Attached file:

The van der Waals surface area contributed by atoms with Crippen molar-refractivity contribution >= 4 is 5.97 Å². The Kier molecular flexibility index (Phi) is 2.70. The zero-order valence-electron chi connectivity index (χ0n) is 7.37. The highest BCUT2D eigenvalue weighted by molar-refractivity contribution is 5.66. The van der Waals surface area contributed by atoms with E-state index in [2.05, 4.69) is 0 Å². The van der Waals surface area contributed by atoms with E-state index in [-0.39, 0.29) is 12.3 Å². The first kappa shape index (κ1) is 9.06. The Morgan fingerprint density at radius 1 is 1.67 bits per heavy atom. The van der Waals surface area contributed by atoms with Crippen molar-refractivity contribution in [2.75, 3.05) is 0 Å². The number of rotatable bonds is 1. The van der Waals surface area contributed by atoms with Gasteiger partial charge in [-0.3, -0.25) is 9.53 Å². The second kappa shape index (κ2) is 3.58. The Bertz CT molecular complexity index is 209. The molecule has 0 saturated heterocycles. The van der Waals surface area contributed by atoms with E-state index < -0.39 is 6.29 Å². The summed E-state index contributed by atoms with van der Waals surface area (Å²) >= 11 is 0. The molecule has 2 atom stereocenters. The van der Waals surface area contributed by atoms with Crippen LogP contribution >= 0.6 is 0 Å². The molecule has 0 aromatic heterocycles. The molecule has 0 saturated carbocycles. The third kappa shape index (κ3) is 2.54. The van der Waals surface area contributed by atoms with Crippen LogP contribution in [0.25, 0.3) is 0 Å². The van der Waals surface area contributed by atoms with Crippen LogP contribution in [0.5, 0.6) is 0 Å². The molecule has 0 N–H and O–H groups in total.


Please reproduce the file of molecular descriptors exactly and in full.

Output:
The van der Waals surface area contributed by atoms with Crippen molar-refractivity contribution >= 4 is 5.97 Å². The Kier molecular flexibility index (Phi) is 2.70. The zero-order valence-electron chi connectivity index (χ0n) is 7.37. The highest BCUT2D eigenvalue weighted by molar-refractivity contribution is 5.66. The van der Waals surface area contributed by atoms with E-state index in [2.05, 4.69) is 0 Å². The van der Waals surface area contributed by atoms with E-state index in [-0.39, 0.29) is 12.3 Å². The first kappa shape index (κ1) is 9.06. The Morgan fingerprint density at radius 1 is 1.67 bits per heavy atom. The van der Waals surface area contributed by atoms with Crippen molar-refractivity contribution in [2.75, 3.05) is 0 Å². The number of rotatable bonds is 1. The van der Waals surface area contributed by atoms with Gasteiger partial charge in [-0.3, -0.25) is 9.53 Å². The second kappa shape index (κ2) is 3.58. The Bertz CT molecular complexity index is 209. The molecule has 0 saturated heterocycles. The van der Waals surface area contributed by atoms with E-state index < -0.39 is 6.29 Å². The summed E-state index contributed by atoms with van der Waals surface area (Å²) >= 11 is 0. The molecule has 2 atom stereocenters. The van der Waals surface area contributed by atoms with Crippen LogP contribution >= 0.6 is 0 Å². The molecule has 0 aromatic heterocycles. The molecule has 0 saturated carbocycles. The third kappa shape index (κ3) is 2.54. The van der Waals surface area contributed by atoms with Crippen LogP contribution in [0.25, 0.3) is 0 Å². The van der Waals surface area contributed by atoms with Crippen LogP contribution in [0.5, 0.6) is 0 Å². The molecule has 0 N–H and O–H groups in total.